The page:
Drinking coffee later at the kitchen table, he consciously summons her face and finds it lacking in particularities, those individual nuances that make a person unique. This strikes him as being as sad almost as her death itself. He feels intimate with her, a closeness beyond his ability to understand. A familiarity that has nothing to do with sex. The coffee tastes bitter to him. He throws it out and opens his first beer of the day. He picks up a deck of cards, aimlessly shuffles them,
starts playing solitaire. At the very least, he thinks, he owes her loyalty, which requires that in his memory she be forever preserved as the person she truly was and not as he dreams her. The implications of this are muddled and horrible.

The phone rings six times and stops.

The deck screen door creaks open. Something enters. The door bangs shut. Mutt, the three-colored stray that lives at John’s when it feels like it, shoves its wet nose in his lap. “Where you been, Mutt?”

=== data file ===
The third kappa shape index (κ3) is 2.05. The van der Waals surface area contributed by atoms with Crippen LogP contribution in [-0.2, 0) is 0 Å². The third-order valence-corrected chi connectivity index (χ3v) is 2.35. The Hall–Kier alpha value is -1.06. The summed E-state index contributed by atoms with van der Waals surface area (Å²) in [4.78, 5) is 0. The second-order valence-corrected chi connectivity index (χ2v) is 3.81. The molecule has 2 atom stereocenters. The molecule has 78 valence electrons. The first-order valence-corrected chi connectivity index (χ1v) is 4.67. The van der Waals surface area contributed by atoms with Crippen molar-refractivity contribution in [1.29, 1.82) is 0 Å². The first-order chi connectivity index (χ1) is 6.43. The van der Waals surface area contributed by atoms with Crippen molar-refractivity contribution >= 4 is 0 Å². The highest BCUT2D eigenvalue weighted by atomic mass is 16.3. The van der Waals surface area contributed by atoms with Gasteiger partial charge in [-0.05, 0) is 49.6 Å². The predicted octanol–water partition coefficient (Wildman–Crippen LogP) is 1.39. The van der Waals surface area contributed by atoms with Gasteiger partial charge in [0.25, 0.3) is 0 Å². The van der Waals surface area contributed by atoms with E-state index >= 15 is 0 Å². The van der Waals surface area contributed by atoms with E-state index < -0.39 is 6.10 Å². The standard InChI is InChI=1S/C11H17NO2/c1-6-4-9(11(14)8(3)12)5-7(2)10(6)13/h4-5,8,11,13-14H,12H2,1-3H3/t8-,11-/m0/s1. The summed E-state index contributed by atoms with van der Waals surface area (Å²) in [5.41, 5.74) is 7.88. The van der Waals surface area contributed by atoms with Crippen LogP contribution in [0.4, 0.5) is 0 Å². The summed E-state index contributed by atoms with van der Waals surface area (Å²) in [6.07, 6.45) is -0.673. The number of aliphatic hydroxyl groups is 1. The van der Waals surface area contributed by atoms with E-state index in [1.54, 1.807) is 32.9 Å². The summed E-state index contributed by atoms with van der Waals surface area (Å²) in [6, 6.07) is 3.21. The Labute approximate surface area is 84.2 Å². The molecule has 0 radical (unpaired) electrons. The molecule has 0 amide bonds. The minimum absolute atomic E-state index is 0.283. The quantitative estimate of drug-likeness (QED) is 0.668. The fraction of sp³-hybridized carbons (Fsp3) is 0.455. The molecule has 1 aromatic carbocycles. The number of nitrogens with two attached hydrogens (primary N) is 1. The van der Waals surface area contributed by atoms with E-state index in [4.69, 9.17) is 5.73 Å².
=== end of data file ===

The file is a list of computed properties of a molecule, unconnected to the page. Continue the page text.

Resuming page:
Mutt wags its tail.

John stands up, walks to the refrigerator, pulls out leftover spaghetti, dumps it with milk in Mutt’s bowl. Mutt greedily gulps the food. Idly scratching the dog’s burr-impacted neck, John gazes down the valley at the slowly rising fog while mentally trying to reconstruct the previous evening, which in response to his thoughts roils like a quagmire of ambiguities. He remembers Obadiah Cornish openly referring to John’s poaching and, later—had he been dreaming?—the dead girl’s transmogrifying body and his orgasmic spasm entering it like a gunshot.

The phone rings again. This time he answers it. It’s Cecil Nobie wanting John to come down and give him a hand pulling a heifer out of the muck.

“Anne and the kids is to her sister’s for the day’s why I troubled ya.” Nobie spits, then shakes his head, too large for his bandy-legged little body that’s wearing fishing waders. The cow’s in up to the tops of its legs in a quag at the rear side of the barn where runoff from the meadow and mountain pools.

“What happened the fence?”

“Power went dead.”

“And she walked right through her?”

“Like muck was molasses.”

“Goddamn dumb.”

“As a tongueless Polack. Figured we didn’t get a rope round her pretty quick, she’d be clear to China.”